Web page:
This system sorts your data in a much more effective way. The source, containing the bite-sized bits of data, will always stay in one place, but can be linked as more orders, products or clients get added. As your data grows, the system and connections will grow with you.
If Susan places an order and my bakery is set up on a database, I can easily look up Susan and see that she is already on my system, from there I can see all of her past orders as well as outstanding bills. Now, if her address changes, I can update it in one place and know that it will be updated throughout my system.
In my Products table I can add new products, which will enable me to easily keep track of stock and prices. Because my products will be linked to my Order table, as more orders come in, I can easily keep track of the amount of stock I have left and easily convert these orders to invoices. I can then share the Invoice folder with my accountant and they will have easy access to all the information they need. Saving me even more time.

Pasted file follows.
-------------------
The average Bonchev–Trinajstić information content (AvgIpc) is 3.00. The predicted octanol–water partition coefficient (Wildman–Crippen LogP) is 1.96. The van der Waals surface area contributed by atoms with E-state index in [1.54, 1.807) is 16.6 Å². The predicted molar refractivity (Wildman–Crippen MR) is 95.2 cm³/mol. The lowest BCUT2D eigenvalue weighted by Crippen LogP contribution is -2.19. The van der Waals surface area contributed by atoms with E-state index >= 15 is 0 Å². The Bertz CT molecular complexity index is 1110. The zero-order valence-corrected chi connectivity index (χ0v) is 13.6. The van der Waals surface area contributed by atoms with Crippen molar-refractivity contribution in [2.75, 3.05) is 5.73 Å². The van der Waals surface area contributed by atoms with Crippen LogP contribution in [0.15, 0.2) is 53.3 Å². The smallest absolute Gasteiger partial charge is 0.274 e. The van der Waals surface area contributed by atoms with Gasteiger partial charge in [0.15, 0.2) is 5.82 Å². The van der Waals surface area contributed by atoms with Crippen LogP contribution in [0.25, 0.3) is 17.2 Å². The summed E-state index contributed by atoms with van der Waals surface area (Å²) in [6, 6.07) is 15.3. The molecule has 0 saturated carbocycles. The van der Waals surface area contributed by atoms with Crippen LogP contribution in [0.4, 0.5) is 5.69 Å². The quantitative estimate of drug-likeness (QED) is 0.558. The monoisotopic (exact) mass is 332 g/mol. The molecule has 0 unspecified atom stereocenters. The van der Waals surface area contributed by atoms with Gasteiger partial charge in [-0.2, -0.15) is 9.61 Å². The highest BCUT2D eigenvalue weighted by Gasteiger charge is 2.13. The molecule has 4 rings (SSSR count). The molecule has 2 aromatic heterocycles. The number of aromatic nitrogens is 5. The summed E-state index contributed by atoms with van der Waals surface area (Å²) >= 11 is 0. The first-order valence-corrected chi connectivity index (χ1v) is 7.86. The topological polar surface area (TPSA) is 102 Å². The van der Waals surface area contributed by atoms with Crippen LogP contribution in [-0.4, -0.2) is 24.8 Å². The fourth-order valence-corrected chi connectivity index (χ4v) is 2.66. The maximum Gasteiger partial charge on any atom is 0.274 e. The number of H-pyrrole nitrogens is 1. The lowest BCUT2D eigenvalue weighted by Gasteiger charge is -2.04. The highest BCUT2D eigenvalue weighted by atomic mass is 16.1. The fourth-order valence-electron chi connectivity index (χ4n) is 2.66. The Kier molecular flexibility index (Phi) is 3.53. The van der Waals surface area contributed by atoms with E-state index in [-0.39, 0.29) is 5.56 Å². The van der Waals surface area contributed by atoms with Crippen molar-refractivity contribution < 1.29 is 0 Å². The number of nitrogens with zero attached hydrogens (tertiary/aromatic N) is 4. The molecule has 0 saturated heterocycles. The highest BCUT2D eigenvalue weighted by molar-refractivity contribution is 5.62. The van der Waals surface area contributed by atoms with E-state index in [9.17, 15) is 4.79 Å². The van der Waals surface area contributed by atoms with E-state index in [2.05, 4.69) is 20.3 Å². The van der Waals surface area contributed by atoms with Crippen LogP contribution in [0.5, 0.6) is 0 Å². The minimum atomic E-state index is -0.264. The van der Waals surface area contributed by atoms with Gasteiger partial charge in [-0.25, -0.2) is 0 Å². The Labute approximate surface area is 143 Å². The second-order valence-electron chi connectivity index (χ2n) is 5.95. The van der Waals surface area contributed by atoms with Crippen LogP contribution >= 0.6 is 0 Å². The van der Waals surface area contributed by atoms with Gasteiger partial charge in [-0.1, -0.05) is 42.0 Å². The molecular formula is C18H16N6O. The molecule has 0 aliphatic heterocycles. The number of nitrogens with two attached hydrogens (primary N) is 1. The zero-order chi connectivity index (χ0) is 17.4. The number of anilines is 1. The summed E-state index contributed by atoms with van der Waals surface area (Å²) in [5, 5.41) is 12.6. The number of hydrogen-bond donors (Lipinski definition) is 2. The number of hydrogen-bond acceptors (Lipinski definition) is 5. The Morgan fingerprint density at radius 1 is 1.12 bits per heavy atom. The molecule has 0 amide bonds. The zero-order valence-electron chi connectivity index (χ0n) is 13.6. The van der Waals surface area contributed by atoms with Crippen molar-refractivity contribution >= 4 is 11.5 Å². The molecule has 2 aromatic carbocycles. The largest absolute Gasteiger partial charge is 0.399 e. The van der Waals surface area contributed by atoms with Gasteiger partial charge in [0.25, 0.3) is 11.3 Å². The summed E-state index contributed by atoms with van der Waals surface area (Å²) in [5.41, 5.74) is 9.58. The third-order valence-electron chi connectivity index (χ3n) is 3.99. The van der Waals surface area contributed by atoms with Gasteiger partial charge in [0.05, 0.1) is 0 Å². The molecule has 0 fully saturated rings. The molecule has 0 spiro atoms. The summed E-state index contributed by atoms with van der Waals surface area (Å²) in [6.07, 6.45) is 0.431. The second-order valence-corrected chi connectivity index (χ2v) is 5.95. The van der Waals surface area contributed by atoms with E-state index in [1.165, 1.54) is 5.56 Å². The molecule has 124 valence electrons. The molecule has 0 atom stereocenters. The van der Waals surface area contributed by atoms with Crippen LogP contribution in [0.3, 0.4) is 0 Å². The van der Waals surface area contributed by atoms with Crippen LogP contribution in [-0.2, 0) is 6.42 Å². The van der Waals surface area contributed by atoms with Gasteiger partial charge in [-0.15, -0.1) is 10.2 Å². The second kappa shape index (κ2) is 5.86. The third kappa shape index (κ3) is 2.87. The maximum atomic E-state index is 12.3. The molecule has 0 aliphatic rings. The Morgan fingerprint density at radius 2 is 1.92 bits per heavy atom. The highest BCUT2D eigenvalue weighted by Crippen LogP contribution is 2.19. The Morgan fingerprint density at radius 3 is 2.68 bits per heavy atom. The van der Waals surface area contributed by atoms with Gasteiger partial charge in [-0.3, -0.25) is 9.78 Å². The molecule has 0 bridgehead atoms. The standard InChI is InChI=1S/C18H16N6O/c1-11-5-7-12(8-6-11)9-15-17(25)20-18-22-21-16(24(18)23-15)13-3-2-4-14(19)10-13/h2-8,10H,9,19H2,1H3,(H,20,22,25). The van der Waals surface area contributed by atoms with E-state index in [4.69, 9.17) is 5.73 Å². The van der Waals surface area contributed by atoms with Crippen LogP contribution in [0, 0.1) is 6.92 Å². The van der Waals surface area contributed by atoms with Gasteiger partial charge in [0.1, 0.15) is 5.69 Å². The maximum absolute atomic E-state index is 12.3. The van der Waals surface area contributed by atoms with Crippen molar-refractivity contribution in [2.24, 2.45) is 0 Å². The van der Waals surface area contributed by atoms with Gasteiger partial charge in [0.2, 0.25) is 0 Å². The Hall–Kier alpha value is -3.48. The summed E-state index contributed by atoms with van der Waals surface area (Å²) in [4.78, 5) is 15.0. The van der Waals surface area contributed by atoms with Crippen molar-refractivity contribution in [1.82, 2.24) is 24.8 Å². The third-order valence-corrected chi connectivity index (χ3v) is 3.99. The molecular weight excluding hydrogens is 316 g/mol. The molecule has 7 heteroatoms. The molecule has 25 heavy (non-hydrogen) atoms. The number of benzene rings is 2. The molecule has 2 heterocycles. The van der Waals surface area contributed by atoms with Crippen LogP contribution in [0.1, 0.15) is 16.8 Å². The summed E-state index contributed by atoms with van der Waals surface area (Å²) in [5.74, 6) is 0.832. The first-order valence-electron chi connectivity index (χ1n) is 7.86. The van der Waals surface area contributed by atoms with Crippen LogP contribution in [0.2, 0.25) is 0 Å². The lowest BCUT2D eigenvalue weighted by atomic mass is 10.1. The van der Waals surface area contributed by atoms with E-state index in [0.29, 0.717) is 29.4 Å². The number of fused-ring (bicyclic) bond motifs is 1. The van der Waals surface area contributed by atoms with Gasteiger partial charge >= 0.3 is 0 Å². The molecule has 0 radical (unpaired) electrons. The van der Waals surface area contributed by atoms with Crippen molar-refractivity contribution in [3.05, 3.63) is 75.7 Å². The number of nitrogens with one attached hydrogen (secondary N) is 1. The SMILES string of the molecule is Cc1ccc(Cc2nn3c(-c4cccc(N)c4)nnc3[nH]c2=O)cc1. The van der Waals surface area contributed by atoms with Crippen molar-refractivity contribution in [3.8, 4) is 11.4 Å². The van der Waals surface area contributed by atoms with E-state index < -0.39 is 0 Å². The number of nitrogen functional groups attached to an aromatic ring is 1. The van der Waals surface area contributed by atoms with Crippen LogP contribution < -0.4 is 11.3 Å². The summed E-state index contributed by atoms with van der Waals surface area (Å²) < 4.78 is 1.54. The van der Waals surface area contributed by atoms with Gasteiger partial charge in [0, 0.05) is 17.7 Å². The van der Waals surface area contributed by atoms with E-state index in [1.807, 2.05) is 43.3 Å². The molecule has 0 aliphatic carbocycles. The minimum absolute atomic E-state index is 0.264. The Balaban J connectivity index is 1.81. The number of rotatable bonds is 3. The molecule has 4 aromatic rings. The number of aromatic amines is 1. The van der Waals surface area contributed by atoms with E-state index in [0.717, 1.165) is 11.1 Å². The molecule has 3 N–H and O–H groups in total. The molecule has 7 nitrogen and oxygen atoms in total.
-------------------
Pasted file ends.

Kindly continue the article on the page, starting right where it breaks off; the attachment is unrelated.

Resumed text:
Sounds easy right? So why aren't more people using them?
Databases are set up and run by database management systems. These systems often require a developer to set them up. Seeing connections within a data management system like this becomes difficult because it is all done in code. So a developer is needed to keep the system running.
This is where My Data Grows can help. Our platform allows users to set up a database without the need for coding skills. My Data Grows makes it easy to visualize the connections between your information because each topic, such as clients, orders or products, gets displayed within your database as a table.
The details, such as customer name, address or contact number, etc form columns within their specific table. Tables can easily be connected, allowing you to keep your data tidy, organized, and structured in a way that makes sense to your business's unique needs.
If your business needs a solution like ours, but you are not sure how to set it up, reach out to a friendly staff member that will assist you in starting your data journey with My Data Grows.